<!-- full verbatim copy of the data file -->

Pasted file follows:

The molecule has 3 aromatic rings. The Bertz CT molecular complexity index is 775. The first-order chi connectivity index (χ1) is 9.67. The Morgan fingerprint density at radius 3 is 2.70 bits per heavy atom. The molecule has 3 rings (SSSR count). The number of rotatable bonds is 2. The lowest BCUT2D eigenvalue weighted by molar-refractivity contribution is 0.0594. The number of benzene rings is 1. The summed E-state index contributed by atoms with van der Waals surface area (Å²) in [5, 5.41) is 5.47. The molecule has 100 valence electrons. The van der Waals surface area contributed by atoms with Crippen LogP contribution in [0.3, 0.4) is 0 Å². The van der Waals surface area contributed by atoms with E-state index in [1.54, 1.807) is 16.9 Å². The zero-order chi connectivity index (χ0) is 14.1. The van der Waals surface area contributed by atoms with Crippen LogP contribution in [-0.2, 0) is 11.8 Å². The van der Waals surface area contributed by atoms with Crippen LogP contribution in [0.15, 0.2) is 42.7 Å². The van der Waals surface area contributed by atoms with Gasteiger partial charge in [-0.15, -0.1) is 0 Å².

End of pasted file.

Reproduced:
The molecule has 3 aromatic rings. The Bertz CT molecular complexity index is 775. The first-order chi connectivity index (χ1) is 9.67. The Morgan fingerprint density at radius 3 is 2.70 bits per heavy atom. The molecule has 3 rings (SSSR count). The number of rotatable bonds is 2. The lowest BCUT2D eigenvalue weighted by molar-refractivity contribution is 0.0594. The number of benzene rings is 1. The summed E-state index contributed by atoms with van der Waals surface area (Å²) in [5, 5.41) is 5.47. The molecule has 100 valence electrons. The van der Waals surface area contributed by atoms with Crippen LogP contribution in [0.3, 0.4) is 0 Å². The van der Waals surface area contributed by atoms with E-state index in [1.54, 1.807) is 16.9 Å². The zero-order chi connectivity index (χ0) is 14.1. The van der Waals surface area contributed by atoms with Crippen LogP contribution in [-0.2, 0) is 11.8 Å². The van der Waals surface area contributed by atoms with Crippen LogP contribution in [0.15, 0.2) is 42.7 Å². The van der Waals surface area contributed by atoms with Gasteiger partial charge in [-0.15, -0.1) is 0 Å².